Mr. Bradshaw: I do not accept that. Question time has become much more topical, and there are the new cross-cutting questions in Westminster Hall. Taking the

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package as a whole, we see that the amount of scrutiny of Government has increased, not decreased, as the hon. Gentleman seemed to imply.

Sir Nicholas Winterton (Macclesfield): Does the Minister not accept that large tranches of very important legislation are leaving the House without being debated? There is not even the fallback of allowing some sections of the Finance Bill to be discussed up the passage in another place. Will the Minister urge the Leader of the House to review the position at a relatively early date? We want to know about experience with the new sitting times. Could we not use the time available on Tuesday and Wednesday evenings to ensure that the House does its proper duty, and that legislation is scrutinised adequately before going on the statute book?

Mr. Bradshaw: As I told the hon. Member for Lewes (Norman Baker), the suggestion of a review is interesting. I am sure that if the hon. Member for Macclesfield (Mr. Winterton)—as a member of the Modernisation Committee and as Chairman of the Procedure Committee—has a specific proposal, he will wish to pursue it further. I think there is potential for use of Tuesday and Wednesday evenings to good effect, but to suggest, as the hon. Gentleman did, that the overall modernisation package means less scrutiny of Government—

Sir Nicholas Winterton indicated dissent.

Mr. Bradshaw: It seems that I have impugned the hon. Gentleman. I am glad he accepts that scrutiny has become better rather than worse as a result of the package.

Cross-cutting Questions

27. Brian White (Milton Keynes, North-East): What assessment he has made of cross-cutting question sessions in Westminster Hall. [114244]

The Parliamentary Secretary, Privy Council Office (Mr. Ben Bradshaw): My right hon. Friend has as yet made no assessment of the cross-cutting question sessions in Westminster Hall, but I have attended most of them and my impression is that they are a useful innovation welcomed on both sides of the House, and that they are working well.

Brian White : The Minister says that the sessions are a useful innovation, but situations still arise in which Members table questions affecting a number of Departments, and those questions are referred to an inappropriate Department. Will my hon. Friend look at the issue of ordinary parliamentary questions on cross-cutting issues?

Mr. Bradshaw: I will certainly look at that issue. Perhaps my hon. Friend has a specific example of a question that he has tabled which he feels has been directed to the incorrect Department. I would say to him that this issue is usually handled with great expertise and knowledge by the Table Office, but I will take up any specific examples that he has with the Table Office.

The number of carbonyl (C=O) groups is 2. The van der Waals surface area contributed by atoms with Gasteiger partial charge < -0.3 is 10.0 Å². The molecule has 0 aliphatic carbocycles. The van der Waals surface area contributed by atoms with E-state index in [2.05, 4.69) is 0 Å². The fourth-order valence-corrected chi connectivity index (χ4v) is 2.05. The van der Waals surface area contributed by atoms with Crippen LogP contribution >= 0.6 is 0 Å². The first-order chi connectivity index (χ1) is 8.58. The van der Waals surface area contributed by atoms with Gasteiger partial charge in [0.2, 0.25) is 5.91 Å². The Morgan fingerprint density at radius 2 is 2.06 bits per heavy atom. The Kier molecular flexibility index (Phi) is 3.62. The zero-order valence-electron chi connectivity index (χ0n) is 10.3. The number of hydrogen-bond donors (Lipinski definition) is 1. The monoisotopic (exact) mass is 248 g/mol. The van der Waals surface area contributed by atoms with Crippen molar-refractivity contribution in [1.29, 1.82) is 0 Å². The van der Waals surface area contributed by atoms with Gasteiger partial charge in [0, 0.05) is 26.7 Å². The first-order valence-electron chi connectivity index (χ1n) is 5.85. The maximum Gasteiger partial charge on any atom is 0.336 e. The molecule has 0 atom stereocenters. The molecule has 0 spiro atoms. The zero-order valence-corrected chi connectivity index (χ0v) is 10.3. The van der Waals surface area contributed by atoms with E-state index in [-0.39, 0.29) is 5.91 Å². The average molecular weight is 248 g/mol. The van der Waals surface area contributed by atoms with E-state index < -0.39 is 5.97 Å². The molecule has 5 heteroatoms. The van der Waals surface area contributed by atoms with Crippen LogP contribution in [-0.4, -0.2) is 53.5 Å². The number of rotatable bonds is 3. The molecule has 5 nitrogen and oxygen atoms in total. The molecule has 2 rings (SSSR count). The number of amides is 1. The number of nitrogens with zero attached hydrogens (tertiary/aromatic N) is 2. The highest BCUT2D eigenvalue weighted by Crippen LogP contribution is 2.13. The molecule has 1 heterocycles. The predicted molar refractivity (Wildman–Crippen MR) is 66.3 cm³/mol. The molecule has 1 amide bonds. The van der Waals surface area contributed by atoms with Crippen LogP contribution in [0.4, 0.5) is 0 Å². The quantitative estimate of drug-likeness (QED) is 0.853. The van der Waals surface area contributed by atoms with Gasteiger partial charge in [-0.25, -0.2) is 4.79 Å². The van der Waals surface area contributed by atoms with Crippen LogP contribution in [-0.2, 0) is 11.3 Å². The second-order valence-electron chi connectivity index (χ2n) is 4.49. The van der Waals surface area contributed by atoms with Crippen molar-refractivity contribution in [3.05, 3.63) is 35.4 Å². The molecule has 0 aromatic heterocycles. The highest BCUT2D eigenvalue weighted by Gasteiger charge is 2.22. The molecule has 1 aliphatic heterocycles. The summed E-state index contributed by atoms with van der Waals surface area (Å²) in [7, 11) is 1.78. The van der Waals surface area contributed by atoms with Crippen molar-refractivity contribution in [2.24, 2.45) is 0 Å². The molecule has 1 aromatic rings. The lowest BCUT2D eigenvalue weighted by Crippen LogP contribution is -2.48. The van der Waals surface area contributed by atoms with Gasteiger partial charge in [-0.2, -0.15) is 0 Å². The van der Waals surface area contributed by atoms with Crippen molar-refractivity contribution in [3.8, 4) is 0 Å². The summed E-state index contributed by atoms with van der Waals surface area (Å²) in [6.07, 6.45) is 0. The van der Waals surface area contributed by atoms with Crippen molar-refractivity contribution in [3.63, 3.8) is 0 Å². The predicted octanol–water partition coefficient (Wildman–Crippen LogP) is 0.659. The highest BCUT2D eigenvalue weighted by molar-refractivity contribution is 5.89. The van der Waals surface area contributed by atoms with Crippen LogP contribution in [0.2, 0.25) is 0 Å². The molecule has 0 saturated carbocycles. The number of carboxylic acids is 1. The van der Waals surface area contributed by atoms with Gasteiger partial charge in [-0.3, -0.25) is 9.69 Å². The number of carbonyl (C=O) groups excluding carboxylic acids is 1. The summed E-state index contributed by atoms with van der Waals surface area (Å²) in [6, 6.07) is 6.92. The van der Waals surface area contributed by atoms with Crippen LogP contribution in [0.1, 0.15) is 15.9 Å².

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The hon. Member for Roxburgh and Berwickshire, representing the House of Commons Commission, was asked—

Broadcasting Rules

28. Mr. Chris Pond (Gravesham): What assessment the Commission has made of the effects of changes to the rules on broadcasting within the parliamentary estate. [114246]

Sir Archy Kirkwood (on behalf of the House of Commons Commission): The Commission is advised on these matters by the Administration Committee, which has approved a trial for this Session involving giving broadcasters access to live interview points in Central Lobby and the Committee Corridor, and to two areas in Portcullis House. The Committee will review the experiment at the end of this Session, taking into account all the views expressed.

Mr. Pond : I thank the hon. Gentleman for that response. As he will be aware, most of the coverage of this place by the media covers the theatre in this Chamber. As someone who is about to descend into—and who is looking forward to—several weeks on the Finance Bill Committee under the hon. Member for Macclesfield (Sir Nicholas Winterton) and others, and who has served under his chairmanship in a Select Committee, I am keen that people should understand that a lot of work goes on Upstairs.

Is it the hon. Gentleman's understanding from the experiment so far that we are getting more coverage of Select Committees and Standing Committees, or is it just being used to give coverage to what the media might consider to be gossip in the Westminster village?

Sir Archy Kirkwood: I am grateful to the hon. Gentleman for his question. I believe that the experiment has improved public understanding and accessibility. Some 658 booked interviews have occurred during this Session; that is quite a lot. There are very strict rules under which these interviews must be conducted: they are supposed to be specific interviews with Members of the House on specific issues that are before the House. Those rules need to be carefully monitored and established, in order that we keep control of what I think is an important part of our attempt to explain—rightly, as the hon. Gentleman says—what goes on here. This also gives me the opportunity to say that the Committee would welcome any views, positive or negative, on how the experiment has worked to date.